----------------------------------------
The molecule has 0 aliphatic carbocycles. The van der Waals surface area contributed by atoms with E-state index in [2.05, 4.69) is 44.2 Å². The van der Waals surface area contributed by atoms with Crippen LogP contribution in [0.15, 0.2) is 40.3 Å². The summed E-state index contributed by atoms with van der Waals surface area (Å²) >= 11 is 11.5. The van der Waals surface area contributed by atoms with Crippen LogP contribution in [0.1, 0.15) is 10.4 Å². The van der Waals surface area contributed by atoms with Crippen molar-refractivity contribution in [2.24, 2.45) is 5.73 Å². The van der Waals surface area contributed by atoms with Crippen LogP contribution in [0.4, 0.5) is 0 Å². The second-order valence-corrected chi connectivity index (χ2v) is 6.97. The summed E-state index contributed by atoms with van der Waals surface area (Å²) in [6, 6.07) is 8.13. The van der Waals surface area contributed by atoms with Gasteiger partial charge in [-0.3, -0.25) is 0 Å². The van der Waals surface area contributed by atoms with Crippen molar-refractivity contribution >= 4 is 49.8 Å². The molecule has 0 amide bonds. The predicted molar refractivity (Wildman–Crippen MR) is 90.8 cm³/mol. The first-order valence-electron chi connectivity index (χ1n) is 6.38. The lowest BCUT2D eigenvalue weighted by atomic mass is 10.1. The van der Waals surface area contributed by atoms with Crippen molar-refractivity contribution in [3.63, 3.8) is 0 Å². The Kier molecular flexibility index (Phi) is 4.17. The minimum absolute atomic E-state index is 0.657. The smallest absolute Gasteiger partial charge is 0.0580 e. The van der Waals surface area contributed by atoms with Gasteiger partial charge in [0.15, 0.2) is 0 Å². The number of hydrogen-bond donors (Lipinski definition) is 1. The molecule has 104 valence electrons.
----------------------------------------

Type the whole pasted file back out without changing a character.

The molecule has 0 aliphatic carbocycles. The van der Waals surface area contributed by atoms with E-state index in [2.05, 4.69) is 44.2 Å². The van der Waals surface area contributed by atoms with Crippen LogP contribution in [0.15, 0.2) is 40.3 Å². The summed E-state index contributed by atoms with van der Waals surface area (Å²) >= 11 is 11.5. The van der Waals surface area contributed by atoms with Crippen LogP contribution in [0.1, 0.15) is 10.4 Å². The van der Waals surface area contributed by atoms with Crippen molar-refractivity contribution in [2.24, 2.45) is 5.73 Å². The van der Waals surface area contributed by atoms with Crippen LogP contribution in [0.4, 0.5) is 0 Å². The second-order valence-corrected chi connectivity index (χ2v) is 6.97. The summed E-state index contributed by atoms with van der Waals surface area (Å²) in [6, 6.07) is 8.13. The van der Waals surface area contributed by atoms with Gasteiger partial charge in [-0.3, -0.25) is 0 Å². The van der Waals surface area contributed by atoms with Crippen molar-refractivity contribution >= 4 is 49.8 Å². The molecule has 0 amide bonds. The predicted molar refractivity (Wildman–Crippen MR) is 90.8 cm³/mol. The first-order valence-electron chi connectivity index (χ1n) is 6.38. The lowest BCUT2D eigenvalue weighted by atomic mass is 10.1. The van der Waals surface area contributed by atoms with Crippen molar-refractivity contribution in [3.63, 3.8) is 0 Å². The Kier molecular flexibility index (Phi) is 4.17. The minimum absolute atomic E-state index is 0.657. The smallest absolute Gasteiger partial charge is 0.0580 e. The van der Waals surface area contributed by atoms with Gasteiger partial charge in [0.15, 0.2) is 0 Å². The number of hydrogen-bond donors (Lipinski definition) is 1. The molecule has 104 valence electrons.